Early interest has been shown from investors in the Green Investment Bank (GIB) after the announcement of its intended privatisation.
The bank’s chief executive Shaun Kingsbury said he expects investors to be attracted by its sustainable focus.
When business secretary Sajid Javid announced the GIB’s privatisation, he promised it would continue to invest in green businesses.
After concerns raised by the Environmental Audit Committee, Javid had previously announced that GIB’s private ownership would include a ’special share’ held by an independent company, which would then have to give consent if the bank were to change its sustainability focus.
Now Kingsbury (pictured) has said the bank’s success in the three years since its creation has led to interest in the bank less than a week since it announced its privatisation.
“We have a highly attractive portfolio of investments and a strong pipeline of future opportunities,” he said.
“This has meant that the announcement of our intended privatisation has drawn early interest from large-scale and long-term investors, including pension funds, insurance funds, financial institutions, private equity, banks, sovereign wealth funds and infrastructure funds, at home and abroad.”
Individual investments must meet one of five environmental purposes, and create a wider portfolio which makes a positive overall reduction in greenhouse gas emissions.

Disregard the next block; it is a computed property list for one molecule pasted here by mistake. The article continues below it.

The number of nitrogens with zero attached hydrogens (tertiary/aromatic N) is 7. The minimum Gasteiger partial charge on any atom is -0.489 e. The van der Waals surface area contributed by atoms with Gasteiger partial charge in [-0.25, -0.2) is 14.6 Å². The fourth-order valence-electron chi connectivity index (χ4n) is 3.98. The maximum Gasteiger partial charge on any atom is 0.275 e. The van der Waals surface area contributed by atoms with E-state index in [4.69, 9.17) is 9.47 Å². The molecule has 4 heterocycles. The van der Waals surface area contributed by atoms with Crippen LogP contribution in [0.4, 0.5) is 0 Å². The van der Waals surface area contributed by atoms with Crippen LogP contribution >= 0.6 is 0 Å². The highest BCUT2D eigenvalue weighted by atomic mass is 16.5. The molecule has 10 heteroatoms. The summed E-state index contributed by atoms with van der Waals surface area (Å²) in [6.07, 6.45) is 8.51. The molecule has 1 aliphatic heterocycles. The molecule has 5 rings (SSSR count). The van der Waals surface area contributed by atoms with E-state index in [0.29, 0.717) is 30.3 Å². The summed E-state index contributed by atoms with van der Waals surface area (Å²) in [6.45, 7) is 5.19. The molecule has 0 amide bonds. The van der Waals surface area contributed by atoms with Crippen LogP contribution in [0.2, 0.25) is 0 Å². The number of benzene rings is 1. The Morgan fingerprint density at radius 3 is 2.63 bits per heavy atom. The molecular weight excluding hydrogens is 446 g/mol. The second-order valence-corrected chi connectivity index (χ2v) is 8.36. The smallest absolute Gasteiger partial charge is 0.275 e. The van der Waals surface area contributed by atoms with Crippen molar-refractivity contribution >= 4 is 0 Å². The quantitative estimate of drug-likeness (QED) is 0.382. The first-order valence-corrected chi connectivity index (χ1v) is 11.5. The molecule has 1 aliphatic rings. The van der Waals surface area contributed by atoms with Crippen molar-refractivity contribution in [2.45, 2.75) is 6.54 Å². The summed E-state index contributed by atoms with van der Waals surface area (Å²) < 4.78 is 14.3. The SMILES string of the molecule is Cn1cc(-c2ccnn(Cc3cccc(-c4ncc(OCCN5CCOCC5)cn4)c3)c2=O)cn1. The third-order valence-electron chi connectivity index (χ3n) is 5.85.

Despite these stipulations and the special share, some concerns remain that the bank’s private ownership could hamper its focus as an investor in sustainable business.
But Kingsbury said “the opposite is true”, and that moving into the private sector will give the bank borrowing powers to access more capital to invest in UK green projects.
“The kind of investors we think will be interested in acquiring this bank will be doing so because they value the attributes that have made it a success.
“The sums required mean we will need to see a decisive shift towards a fully commercial and competitive marketplace for scalable technologies like wind, solar, waste and energy efficiency.
“These technologies are ready to go and costs are falling rapidly. The GIB is perfectly placed to provide the investment expertise required to accelerate the construction of these projects.”
The sale process will involve two separate rounds.
In the first, applicants will be asked to submit non-binding initial bids containing detailed information about the business and its forward plans.
Selected bidders will then submit final binding offers in the second round after being provided with additional information to enable them to carry out due diligence on the bank.
A leading investor in the waste sector has told MRW that the GIB’s privitisation could change the nature of the bank but not its environmental focus.
Nigel Aitchison, partner at Foresight and head of its environmental division, said the establishment of the GIB four years ago was “a stepping stone towards a privatisation of some sort”.